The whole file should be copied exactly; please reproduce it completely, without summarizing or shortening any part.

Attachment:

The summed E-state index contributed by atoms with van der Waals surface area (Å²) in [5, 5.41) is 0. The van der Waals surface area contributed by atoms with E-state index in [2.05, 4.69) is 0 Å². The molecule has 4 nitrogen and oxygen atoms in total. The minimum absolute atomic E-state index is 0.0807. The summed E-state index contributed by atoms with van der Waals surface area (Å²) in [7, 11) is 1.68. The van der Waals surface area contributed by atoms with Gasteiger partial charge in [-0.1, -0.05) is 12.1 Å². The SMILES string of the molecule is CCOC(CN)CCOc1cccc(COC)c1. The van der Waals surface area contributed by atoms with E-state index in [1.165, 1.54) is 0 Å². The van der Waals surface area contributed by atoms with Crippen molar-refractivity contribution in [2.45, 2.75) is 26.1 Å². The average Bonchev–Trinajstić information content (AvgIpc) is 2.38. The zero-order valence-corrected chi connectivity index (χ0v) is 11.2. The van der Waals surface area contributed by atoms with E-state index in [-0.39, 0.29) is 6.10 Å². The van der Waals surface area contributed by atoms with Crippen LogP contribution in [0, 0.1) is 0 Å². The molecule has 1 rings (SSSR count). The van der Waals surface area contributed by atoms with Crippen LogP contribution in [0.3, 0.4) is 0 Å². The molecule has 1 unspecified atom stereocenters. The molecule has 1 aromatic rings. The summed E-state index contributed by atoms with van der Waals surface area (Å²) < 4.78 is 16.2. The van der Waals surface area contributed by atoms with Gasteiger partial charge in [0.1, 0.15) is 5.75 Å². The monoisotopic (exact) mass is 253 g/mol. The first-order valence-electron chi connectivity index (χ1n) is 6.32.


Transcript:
The summed E-state index contributed by atoms with van der Waals surface area (Å²) in [5, 5.41) is 0. The van der Waals surface area contributed by atoms with E-state index in [2.05, 4.69) is 0 Å². The molecule has 4 nitrogen and oxygen atoms in total. The minimum absolute atomic E-state index is 0.0807. The summed E-state index contributed by atoms with van der Waals surface area (Å²) in [7, 11) is 1.68. The van der Waals surface area contributed by atoms with Gasteiger partial charge in [-0.1, -0.05) is 12.1 Å². The SMILES string of the molecule is CCOC(CN)CCOc1cccc(COC)c1. The van der Waals surface area contributed by atoms with E-state index in [1.165, 1.54) is 0 Å². The van der Waals surface area contributed by atoms with Crippen molar-refractivity contribution in [2.45, 2.75) is 26.1 Å². The average Bonchev–Trinajstić information content (AvgIpc) is 2.38. The zero-order valence-corrected chi connectivity index (χ0v) is 11.2. The van der Waals surface area contributed by atoms with E-state index in [-0.39, 0.29) is 6.10 Å². The van der Waals surface area contributed by atoms with Crippen LogP contribution in [0, 0.1) is 0 Å². The molecule has 1 rings (SSSR count). The van der Waals surface area contributed by atoms with Crippen LogP contribution in [0.3, 0.4) is 0 Å². The molecule has 1 unspecified atom stereocenters. The molecule has 1 aromatic rings. The summed E-state index contributed by atoms with van der Waals surface area (Å²) < 4.78 is 16.2. The van der Waals surface area contributed by atoms with Gasteiger partial charge in [0.1, 0.15) is 5.75 Å². The monoisotopic (exact) mass is 253 g/mol. The first-order valence-electron chi connectivity index (χ1n) is 6.32.